Team Wilder: Swift Man

Ron Cooke is known by his neighbours as the ‘swift man’ thanks to the nest boxes he has put up at his home in Southampton – resulting in an inspiring conservation success story covering his neighbourhood.

Many people have dedicated their time
to helping a particular species. But why
swifts for you?

The more I learn about swifts the more I love them. They’re fascinating birds. They eat, sleep, mate and collect nest materials on the wing. During warm summer evenings it’s like watching the Red Arrows but even better. I like to call them the Black Arrows. You can even
hear the thud as they dart back into the nest box; they fly through like rockets! They also make an incredible screaming sound. But for me, the magic happens when swifts spiral into the sky in communal groups. It’s just stunning.

Why is the species in trouble?
In the 1970s and 1980s I used to see feeding flocks and movements of up to 500 birds flying over the Regents Park area of Southampton, but now a count of just 40 is noteworthy. Swifts naturally breed in mature trees, but they have come to rely on small gaps and holes in
buildings, which provide a safe nesting place. Around the time the decline began I could see that buildings were changing – homes were being sealed up to remove gaps and wooden soffit boards were being replaced with plastic.

Ron Cooke - Swift box

When did you install the first next box
at your house?

Having noticed their decline, I decided to do something to help. I put up my first swift nest box in 2002. I had to be patient, but four years later a swift took up residency in the box. Over time I started to increase the number of nest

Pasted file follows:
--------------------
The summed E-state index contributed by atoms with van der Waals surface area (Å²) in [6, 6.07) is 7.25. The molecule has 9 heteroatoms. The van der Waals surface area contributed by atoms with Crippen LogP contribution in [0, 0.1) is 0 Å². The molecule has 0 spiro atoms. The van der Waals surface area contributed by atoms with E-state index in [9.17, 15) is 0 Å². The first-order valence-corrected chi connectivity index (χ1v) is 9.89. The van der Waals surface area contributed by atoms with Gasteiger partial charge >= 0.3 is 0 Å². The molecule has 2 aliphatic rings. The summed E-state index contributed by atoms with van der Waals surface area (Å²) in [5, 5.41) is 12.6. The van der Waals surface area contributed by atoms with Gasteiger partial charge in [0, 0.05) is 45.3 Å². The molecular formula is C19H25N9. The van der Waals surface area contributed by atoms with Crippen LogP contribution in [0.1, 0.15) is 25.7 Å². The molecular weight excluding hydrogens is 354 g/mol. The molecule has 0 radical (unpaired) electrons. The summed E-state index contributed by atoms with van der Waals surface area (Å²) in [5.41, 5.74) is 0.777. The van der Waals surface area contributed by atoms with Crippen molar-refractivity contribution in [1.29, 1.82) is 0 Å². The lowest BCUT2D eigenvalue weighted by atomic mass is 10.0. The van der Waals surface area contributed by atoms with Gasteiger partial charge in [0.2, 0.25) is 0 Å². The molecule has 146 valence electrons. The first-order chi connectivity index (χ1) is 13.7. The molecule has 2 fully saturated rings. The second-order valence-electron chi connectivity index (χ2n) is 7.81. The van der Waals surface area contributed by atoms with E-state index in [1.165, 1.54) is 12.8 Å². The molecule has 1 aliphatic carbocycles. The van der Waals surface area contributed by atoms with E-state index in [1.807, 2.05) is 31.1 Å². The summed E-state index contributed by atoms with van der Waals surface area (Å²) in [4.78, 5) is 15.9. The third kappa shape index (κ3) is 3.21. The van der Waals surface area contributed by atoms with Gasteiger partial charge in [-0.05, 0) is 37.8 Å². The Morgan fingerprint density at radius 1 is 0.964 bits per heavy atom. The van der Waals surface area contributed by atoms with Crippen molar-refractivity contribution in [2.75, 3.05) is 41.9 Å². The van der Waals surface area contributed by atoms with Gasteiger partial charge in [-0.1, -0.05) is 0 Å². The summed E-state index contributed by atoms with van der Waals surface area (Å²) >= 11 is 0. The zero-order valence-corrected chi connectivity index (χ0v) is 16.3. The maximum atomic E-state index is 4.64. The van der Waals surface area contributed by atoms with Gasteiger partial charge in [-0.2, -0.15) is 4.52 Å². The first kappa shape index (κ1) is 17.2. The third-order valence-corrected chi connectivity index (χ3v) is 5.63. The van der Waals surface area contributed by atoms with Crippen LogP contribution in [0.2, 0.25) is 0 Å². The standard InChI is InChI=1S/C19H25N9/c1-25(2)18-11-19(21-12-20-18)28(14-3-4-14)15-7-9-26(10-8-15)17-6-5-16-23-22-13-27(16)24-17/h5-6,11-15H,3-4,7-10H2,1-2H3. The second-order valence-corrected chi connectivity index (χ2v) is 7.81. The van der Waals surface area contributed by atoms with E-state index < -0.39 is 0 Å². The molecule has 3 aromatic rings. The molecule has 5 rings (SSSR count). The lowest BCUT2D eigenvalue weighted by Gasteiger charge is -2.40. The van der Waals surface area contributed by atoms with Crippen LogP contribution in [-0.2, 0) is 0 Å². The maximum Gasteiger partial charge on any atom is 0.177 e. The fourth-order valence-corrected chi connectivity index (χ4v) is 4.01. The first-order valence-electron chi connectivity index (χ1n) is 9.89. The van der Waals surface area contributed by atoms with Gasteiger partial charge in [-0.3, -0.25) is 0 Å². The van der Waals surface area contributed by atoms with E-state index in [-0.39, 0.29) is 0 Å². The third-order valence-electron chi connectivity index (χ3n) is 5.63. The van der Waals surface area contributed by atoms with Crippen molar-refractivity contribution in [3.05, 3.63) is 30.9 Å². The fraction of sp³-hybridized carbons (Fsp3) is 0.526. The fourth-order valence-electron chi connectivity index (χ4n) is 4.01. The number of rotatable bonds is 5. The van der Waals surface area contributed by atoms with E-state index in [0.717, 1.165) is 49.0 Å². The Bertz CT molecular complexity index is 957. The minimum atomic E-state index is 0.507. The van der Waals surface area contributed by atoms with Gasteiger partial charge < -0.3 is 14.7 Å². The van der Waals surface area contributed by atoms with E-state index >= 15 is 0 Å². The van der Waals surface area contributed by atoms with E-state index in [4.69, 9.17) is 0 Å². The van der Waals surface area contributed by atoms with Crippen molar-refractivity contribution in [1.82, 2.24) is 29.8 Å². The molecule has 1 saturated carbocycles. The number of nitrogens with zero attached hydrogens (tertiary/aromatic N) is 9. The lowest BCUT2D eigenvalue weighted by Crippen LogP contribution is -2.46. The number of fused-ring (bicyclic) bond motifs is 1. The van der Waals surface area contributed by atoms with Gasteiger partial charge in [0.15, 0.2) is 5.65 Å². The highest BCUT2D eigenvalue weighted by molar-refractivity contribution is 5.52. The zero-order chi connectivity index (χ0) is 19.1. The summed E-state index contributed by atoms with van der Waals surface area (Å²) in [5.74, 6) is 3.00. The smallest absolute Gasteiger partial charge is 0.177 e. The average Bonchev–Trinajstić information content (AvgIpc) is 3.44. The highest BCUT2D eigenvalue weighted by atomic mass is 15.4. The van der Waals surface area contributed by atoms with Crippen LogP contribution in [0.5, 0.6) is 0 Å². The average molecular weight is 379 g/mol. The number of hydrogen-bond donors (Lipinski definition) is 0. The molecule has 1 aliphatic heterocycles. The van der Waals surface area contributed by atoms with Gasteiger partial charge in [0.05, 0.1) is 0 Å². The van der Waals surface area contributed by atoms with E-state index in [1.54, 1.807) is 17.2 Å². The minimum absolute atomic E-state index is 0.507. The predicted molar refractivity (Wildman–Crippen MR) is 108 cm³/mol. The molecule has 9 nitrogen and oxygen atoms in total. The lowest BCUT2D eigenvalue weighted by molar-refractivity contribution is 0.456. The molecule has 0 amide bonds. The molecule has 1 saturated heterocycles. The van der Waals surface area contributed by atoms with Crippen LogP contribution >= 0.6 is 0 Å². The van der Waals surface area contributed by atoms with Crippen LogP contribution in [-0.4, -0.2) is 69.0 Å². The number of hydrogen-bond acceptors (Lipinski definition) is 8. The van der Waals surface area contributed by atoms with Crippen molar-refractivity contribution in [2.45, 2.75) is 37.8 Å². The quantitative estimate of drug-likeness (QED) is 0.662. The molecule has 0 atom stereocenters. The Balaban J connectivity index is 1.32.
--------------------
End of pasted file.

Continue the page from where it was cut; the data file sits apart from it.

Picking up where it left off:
boxes and fortunately my neighbours were keen to install some too. Last year there were 15 boxes in place in our neighbourhood and at least 12 of those were occupied by swifts. This summer we’ve increased it 22 boxes and will wait to see what happens.

How did you encourage your neighbours to get involved?
They came to me. They know me as the ‘swift man’. When I explain that swifts are one of the fastest birds in level flight and you’ve got them on your doorstep, people are usually surprised and delighted; they want to be involved. We’ve seen a 1200% increase in swifts just by adding nest boxes, and I believe our neighbourhood nest box colony is the largest in Hampshire.

Swift in swift box

How easy is it to install a nest box?
Really easy. I’ve been making my own boxes for many years and simply hook the box on and off of the house each year. Alternatively you can buy one from Hampshire Swifts.